Turns out that litigation, not Samuel Colt's best-known invention, might just be the most effective mechanism for leveling the playing field in the United States today. The U.S. Chamber of Commerce Institute for Legal Reform recently released a study showing that the total annual cost of the tort system to U.S. businesses is $129 billion. But, while tobacco settlements and myriad other class action tort suits grab the headlines, it is contract disputes, and labor and employment claims that keep most corporate counsel awake at night, according to Fulbright & Jaworski LLP (New York).

In its latest annual 2005 Litigation Trends Survey, the firm found that regardless of size, industry or location, there is certain to be a sizeable number of disputes diverting the resources of American businesses. Nearly 90 percent of U.S. corporations are embroiled in some type of litigation, they learned, and the average company balances a docket of 37 lawsuits. And bigger means more; the average $1 billion-plus company is juggling 147 cases at any one time.

This state of affairs could be dismissed as amusing, albeit irritating, were it not for economic advancements elsewhere around the world. "China's economy has tripled in size since 1980 and continues to grow at 9 percent per year; it could equal ours by 2020," according to Charlene Barshefsky, Washington lawyer and U.S. trade representative from 1997 to 2001, and Edward Gresser, director of trade and global markets at the Progressive Policy Institute. Writing in The Wall Street Journal recently, they note that China is also investing in advanced technology, ports, coastal road systems, telecom networks, research centers and universities.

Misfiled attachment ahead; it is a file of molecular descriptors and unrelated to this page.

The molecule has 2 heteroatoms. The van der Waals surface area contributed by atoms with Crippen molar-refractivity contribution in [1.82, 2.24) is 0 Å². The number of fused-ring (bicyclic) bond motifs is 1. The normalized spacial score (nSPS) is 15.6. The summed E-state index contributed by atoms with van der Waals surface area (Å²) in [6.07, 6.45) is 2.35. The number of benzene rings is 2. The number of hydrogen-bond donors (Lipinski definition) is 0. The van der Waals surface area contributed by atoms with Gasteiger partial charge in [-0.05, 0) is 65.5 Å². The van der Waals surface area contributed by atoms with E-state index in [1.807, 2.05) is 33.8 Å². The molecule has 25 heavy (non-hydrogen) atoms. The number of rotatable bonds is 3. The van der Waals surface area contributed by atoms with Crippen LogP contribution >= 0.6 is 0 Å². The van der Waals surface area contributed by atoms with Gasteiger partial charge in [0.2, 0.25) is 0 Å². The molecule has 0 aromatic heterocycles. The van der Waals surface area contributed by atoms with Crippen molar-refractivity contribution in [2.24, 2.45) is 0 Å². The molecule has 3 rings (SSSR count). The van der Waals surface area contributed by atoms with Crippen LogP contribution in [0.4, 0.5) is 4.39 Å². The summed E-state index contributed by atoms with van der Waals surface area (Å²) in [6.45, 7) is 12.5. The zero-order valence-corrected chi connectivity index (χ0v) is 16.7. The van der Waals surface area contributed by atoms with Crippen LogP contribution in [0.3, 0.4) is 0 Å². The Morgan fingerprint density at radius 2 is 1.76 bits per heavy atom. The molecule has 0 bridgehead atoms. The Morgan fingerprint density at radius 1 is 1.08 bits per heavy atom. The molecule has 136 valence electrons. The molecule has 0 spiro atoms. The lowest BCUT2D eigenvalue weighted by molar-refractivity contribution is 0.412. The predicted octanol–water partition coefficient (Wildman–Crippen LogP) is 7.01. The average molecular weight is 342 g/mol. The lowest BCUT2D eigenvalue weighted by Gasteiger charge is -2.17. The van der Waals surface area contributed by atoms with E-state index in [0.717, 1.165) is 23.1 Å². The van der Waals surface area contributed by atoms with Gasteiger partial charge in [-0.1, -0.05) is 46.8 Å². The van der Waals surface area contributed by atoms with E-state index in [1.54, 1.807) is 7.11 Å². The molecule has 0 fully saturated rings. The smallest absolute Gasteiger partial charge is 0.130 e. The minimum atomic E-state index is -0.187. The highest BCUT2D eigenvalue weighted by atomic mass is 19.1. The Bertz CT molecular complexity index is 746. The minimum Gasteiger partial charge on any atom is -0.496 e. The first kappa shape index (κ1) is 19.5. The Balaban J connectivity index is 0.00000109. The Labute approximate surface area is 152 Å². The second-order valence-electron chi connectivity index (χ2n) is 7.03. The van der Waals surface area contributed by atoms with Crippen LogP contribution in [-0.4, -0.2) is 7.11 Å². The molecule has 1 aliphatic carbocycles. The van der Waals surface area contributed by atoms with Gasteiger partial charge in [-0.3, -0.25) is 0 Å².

Manufacturing has been the lifeblood of Nagoya, Japan, since the 17th century. Nagoya experienced a brief slump in the early 1990s, along with the rest of the world's second-largest economy. Today, however, the economy in this area of Central Japan's industrial heartland is booming, so much so that it helped boost Japan's gross domestic product by 3.3 percent in the fiscal quarter ended June 30. It is noteworthy that Nagoya's economic engines of growth are those often dismissed as "sunset industries": automotive, machinery, steel, ceramics and chemicals.

Twenty percent of U.S. manufacturing companies have legal budgets of more than 2 percent of their total gross revenue, according to the Fulbright & Jaworski survey. An indeterminate, but significant, part of this legal budget represents lost opportunity. Invested in workforce development or R&D, just to name two profit-generating activities, those funds would certainly contribute handsomely to any manufacturing company's gross revenue and profit margin.

While litigation is increasing in Japan, and to a lesser extent in China, both have a long way to go before becoming as litigious as we are in America. Left unchecked, runaway litigation just might "equalize" American business right out of being competitive in the global marketplace.